Engine coolant temperature sensors – a closer look

Diagnosis of engine coolant temperature gauge issue with a certain vehicle discussed ECT sensors in a specific context.

The following table of coefficients for four common sensors was derived from published measurements by TSD of a single sensor of each type.

The so-called B equation model is \(T=\frac{1}{\frac1{T_0}+\frac1Bln\frac{R}{R_0}}\).

Part R25 B25/100
AMR3321 2246 3897
ERR2081 2218 3879
ETC8946 2450 3671
AMR1425 536 4356

These are measurements of a single sample, so average values might be a little different. Additionally, the R25 / B25/100 model is only an approximation.

Steinhart-Hart model

This article shows a curve fit of the measurements of the two most common of those sensors to the Steinhart-Hart model of a NTC thermistor. Also shown on the graphs is a plot of calculated temperature using the simpler B equation based on measurements around 20° and 100°.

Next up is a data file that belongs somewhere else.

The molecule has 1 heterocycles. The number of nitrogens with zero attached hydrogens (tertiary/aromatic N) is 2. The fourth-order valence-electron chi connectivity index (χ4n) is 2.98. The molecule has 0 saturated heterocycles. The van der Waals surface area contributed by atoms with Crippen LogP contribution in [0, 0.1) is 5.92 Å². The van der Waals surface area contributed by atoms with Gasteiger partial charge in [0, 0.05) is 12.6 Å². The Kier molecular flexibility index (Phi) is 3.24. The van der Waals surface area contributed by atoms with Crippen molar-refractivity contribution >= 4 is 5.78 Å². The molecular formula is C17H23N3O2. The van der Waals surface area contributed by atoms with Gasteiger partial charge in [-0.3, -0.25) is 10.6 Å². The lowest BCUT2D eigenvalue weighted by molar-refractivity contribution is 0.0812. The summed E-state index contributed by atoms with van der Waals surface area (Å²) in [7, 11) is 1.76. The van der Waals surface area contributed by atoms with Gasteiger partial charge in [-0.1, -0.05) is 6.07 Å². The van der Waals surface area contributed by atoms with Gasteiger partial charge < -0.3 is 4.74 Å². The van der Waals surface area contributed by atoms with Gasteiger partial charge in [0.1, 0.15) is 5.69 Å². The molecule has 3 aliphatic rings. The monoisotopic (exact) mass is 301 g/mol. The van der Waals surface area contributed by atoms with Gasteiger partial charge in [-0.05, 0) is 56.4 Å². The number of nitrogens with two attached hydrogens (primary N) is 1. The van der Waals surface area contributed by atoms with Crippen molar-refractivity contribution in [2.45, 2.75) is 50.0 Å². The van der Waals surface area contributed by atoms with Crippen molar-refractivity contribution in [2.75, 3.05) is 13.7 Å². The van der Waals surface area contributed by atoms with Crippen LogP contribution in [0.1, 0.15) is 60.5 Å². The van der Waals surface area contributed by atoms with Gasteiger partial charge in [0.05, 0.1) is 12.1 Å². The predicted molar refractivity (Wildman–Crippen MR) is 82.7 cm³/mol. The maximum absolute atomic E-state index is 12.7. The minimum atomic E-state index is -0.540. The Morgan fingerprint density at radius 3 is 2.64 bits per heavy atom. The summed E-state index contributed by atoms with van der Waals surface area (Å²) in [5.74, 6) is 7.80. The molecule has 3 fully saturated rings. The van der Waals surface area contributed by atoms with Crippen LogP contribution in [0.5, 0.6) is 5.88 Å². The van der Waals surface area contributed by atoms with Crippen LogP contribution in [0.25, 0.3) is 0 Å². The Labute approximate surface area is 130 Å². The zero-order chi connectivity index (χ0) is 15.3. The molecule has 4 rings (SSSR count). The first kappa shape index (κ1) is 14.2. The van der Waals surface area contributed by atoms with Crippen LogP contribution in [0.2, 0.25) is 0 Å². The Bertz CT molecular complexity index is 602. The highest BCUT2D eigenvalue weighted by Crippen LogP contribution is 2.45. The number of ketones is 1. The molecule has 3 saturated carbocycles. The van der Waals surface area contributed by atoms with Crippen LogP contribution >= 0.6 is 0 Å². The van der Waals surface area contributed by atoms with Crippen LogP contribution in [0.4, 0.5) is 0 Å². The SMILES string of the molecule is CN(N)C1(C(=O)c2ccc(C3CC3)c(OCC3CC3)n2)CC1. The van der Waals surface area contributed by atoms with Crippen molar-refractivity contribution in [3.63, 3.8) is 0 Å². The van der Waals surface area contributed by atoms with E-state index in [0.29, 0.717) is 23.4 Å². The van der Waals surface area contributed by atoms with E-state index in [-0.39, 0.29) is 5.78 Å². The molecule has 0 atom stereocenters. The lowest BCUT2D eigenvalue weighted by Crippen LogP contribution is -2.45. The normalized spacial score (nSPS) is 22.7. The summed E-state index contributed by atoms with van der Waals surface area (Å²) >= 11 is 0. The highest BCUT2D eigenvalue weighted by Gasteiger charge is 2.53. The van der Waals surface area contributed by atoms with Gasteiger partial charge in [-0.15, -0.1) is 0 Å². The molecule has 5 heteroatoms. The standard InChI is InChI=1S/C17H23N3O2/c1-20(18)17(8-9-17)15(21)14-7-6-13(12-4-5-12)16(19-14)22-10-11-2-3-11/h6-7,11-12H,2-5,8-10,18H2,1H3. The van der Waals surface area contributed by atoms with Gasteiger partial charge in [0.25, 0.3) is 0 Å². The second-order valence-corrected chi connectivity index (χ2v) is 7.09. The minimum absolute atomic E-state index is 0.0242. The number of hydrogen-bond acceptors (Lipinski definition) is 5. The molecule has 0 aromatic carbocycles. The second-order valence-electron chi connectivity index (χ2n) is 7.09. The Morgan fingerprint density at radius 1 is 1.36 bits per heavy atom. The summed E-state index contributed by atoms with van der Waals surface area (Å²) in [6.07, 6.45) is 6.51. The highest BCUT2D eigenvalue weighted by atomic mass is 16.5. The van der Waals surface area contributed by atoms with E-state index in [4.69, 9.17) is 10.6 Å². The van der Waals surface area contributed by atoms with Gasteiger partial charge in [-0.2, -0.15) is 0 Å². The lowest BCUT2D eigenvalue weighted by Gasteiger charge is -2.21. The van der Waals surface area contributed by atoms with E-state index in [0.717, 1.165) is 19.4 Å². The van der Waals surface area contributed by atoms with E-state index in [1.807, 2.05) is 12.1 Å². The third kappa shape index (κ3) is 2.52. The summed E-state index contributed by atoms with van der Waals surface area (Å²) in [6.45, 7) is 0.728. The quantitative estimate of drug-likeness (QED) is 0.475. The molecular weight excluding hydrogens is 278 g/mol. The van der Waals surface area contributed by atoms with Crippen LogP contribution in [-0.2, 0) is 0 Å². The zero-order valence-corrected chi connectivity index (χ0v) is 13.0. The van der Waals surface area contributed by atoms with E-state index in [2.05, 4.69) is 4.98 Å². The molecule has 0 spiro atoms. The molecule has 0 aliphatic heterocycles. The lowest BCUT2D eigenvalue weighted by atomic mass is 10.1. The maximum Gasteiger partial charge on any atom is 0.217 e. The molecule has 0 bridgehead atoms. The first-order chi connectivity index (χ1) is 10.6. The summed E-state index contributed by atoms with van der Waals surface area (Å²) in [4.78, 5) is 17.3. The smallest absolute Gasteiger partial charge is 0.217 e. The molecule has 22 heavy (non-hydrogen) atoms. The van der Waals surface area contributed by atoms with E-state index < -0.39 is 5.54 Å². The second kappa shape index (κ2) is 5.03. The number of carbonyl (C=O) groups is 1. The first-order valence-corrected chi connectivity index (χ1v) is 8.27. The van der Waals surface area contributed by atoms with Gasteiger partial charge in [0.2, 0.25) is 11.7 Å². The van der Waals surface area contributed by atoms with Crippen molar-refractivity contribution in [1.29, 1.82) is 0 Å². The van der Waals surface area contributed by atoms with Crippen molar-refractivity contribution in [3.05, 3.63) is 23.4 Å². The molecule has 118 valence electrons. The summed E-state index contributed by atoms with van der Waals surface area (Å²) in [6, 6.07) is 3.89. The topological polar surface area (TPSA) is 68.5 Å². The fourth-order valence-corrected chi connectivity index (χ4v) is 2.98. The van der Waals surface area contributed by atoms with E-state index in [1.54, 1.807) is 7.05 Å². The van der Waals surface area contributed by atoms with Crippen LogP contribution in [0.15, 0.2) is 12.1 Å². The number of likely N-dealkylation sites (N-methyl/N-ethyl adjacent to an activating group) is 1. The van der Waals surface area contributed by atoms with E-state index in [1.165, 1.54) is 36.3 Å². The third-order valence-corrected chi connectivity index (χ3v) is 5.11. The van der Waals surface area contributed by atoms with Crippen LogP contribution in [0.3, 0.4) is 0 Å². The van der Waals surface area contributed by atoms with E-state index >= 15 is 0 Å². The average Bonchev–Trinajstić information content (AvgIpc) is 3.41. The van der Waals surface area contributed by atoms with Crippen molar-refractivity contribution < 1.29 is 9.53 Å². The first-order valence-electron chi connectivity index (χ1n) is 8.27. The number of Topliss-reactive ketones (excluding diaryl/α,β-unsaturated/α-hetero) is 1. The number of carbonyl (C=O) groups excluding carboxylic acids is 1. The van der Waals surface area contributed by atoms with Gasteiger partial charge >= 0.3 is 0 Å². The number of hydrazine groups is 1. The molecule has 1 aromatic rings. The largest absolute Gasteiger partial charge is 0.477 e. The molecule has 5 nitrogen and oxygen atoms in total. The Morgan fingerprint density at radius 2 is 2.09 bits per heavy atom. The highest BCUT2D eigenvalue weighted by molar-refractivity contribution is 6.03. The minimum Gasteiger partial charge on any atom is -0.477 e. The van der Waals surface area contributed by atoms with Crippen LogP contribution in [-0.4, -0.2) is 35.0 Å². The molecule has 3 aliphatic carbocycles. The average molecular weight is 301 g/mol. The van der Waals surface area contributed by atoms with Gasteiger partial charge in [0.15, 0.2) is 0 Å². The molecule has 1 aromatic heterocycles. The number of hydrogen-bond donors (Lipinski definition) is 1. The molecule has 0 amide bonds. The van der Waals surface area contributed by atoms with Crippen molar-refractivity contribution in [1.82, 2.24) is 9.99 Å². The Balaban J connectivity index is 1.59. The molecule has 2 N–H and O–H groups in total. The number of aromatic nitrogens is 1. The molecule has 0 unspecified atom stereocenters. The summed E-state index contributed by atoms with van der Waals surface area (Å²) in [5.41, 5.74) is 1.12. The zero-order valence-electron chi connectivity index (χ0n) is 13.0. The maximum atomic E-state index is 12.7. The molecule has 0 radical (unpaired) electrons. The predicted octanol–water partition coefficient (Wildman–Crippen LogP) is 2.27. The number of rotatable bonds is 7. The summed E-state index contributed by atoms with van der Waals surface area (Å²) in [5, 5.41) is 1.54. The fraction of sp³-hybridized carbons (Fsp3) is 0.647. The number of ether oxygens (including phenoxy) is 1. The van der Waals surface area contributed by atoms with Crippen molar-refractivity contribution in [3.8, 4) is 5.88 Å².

The Steinhart-Hart model is \(T=\frac{1}{a+b(ln(R))+c(ln(R))^3}\). It is a little more complicated to calculate than the simpler B equation, so less used in simple digital systems.

Above is the AMR3321. The fit is a very good one to the measured data, and as it happens, the B equation is a very good estimator.

Above is the AMR1425. The fit is a quite good one to the measured data, and as it happens, the B equation is a good estimator, but not as good as in the AMR3321.

This is inconsequential with a typical analog gauge which can be scaled to suit the sensor, but it becomes more relevant to a digital application that tries to use a simple equation to relate resistance to temperature.